It's time to shake the run funk... the lack of motivation, no desire, the excuses... And lace up those running shoes to execute one step at a time.
Every year I purchase one box of thin mints. And the day came last week where I was informed that my cookies had arrived. I gathered my money together and very happily made the exchange to receive the brilliant girl scout green colored box. Happily I walked back to my desk and placed them on a table to share with co-workers as it is my hope to only eat a few. In my mind a few is equivalent to just 4 cookies. Yep, that seems reasonable. I proceeded to open the box and pulled out the first sleeve of cookies in my hand. There was that short moment of knowing that once I open the sleeve, there?s no going back. I rip open the sleeve and took in that wonderful thin mint aroma. Grab 4 cookies and then grabbed some more. Within less than 10 minutes a sleeve is devoured. And at this point, you can no longer look back. The damage has been done and you can only take one step at a time to go burn off the calories.
Do you try to run a 5K? Or try to run a half marathon? Or a marathon? No! You Do run that 5K, half marathon, or whatever event/goal you set out to do. But how many times have you said? ?Well, I?m going to try to run ## of miles today? and that try actually becomes a Do? Approach your events, your goals AND your training runs with a Do mentality as a very wise Yoda once said? ?There is no try.?
At my company gym, there are only a couple of treadmills that I like to run on. Not because the two are in front of TVs, have a built-in fan, etc. It?s because they provide what feels like a smooth run than the others at the gym. Today, I arrive to the gym during the lunch hour a little later putting me at risk of not being able to use my favorite treadmills. When I initially arrive, they were open. Yay. By the time I got changed, they were occupied. Boo. So I told myself? no sweat I can still do this? Just pick another treadmill and push through. After all, it shouldn?t be any different than any mental challenge you have during a race when you?ve hit a wall, hate the weather, annoyed by that blister, etc. Right? So I step on, set the incline and bump up the speed. Ok, this isn?t too bad and I begin my tunes. As I continue at the same speed and incline within less than a half mile I begin to hear the rattle. Grrrrr? where is that rattle coming from? I tried bumping up the volume on my tunes but I still hear it. Instinctively for some reason I try to change my landing because I think it?s me landing hard on the belt never mind the clydesdale on the belt next to me that makes my landing sound like twinkle toes. The rattle continues to haunt me and I search to find the source while I?m still running. Ah HA! It?s the cup holder. Stupidly, I try to hold it in place, see if it will pull out, or anything to make it not rattle. All of this within less than a half mile! I take a walk break, glance around the gym and find my favorite treadmill open. I make a bee line for my trusty TM and begin my work out again. Landing is smooth, quiet and feel light as air as I listen to my tunes while watching dancing snowflakes out the window in front of me. No more shake, rattle & run!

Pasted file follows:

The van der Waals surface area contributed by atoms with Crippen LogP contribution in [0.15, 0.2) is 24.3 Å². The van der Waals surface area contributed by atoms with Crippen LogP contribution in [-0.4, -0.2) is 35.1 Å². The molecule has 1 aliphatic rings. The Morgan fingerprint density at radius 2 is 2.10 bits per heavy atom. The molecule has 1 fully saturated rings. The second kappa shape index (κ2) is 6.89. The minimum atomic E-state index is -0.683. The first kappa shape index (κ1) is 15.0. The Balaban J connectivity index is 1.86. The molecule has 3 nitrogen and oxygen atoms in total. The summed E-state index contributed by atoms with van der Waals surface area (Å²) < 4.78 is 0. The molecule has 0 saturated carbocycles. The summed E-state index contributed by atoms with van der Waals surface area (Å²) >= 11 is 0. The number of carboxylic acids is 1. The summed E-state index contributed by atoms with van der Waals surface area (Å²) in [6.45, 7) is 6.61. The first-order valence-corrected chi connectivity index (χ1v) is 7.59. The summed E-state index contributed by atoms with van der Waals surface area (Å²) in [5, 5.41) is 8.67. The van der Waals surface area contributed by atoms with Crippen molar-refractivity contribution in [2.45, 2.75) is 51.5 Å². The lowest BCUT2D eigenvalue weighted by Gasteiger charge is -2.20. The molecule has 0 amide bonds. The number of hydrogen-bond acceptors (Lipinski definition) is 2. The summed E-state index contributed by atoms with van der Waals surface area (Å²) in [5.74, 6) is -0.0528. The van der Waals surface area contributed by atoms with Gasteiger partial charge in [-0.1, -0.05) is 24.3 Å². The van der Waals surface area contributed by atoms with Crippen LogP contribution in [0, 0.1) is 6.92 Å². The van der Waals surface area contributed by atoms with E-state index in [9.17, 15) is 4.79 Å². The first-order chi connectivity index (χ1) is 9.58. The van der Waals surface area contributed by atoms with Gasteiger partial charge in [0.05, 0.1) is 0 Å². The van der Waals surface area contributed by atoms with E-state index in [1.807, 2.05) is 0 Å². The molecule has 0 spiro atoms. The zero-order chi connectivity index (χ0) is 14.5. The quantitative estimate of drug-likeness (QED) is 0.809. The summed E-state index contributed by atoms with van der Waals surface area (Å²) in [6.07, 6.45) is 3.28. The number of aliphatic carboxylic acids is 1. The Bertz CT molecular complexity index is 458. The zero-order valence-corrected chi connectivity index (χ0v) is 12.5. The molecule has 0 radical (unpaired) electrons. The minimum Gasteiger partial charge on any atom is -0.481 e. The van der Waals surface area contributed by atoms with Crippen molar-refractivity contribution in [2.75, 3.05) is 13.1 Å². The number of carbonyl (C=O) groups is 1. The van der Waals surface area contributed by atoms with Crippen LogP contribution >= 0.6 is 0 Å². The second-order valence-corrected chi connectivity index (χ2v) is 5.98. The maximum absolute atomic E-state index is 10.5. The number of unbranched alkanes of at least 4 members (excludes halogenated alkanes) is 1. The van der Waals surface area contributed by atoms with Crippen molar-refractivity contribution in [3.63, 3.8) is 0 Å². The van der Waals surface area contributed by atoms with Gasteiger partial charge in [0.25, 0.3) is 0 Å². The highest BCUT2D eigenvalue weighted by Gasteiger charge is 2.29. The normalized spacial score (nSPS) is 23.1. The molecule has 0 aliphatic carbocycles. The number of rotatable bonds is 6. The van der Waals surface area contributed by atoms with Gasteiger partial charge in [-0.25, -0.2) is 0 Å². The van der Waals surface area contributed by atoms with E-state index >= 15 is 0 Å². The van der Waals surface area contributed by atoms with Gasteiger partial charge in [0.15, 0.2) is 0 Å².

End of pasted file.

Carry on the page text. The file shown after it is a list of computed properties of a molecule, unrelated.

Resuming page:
Your foot crosses the finish line with arms up in the air in celebration and you proceed to collect your shiny medal & Mylar. With juggling your post race snacks you meet up with friends & family in excited chatter of what you just did. You trained hard for your race and you finished!!! The moment is captured with snapshots. And the celebration might continue later as you hobble your way to a dinner with family & friends. You?re still on your high from what you just accomplished. And then a few days pass. You return back to work, home, whatever your normal life might be. You?ve shared your experience around the water cooler or written that race report. And then in time that moment that you trained so hard for, that step across the finish line, the adrenaline of emotion and excitement eventually fades away. You take a break from running for your planned post recovery and unconsciously settle into a mood. A mood that feels blah, lost, irritable, confused at why little things bother you and you wonder why you can?t get motivated or excited about anything. And maybe this mood feels like it?s smacked you in the face and you become critical of yourself trying to figure out just what is wrong?
There?s nothing wrong! It?s simply a case of the post-race blues. It?s real and don?t assume that it won?t affect you. The effects may vary for each person and even vary from each type of race, time of year, weather, etc. but the potential to experience blues on any level is there. For me, this is mainly true when completing a marathon. Over the years of running I have learned to execute the recommendations of signing up for that next race or switching gears (swimming, etc) and it is effective. However, for me it doesn?t eliminate the blues. But with having an awareness and strategy, I do believe that it helps to manage and maybe shorten the life span of that blah feeling. For the Goofy Challenge my plan included swimming & climbing and ease my way back into running in order to allow for recovery. The event was on January 12th & 13th and a little over two weeks later I feel like I?m starting to settle back into my normal training mode & life. While maybe the blue feeling could linger still a little here or there, I consider this a very short life-span of post event blues. I think the key to battling the blues is having awareness, a plan and a little patience.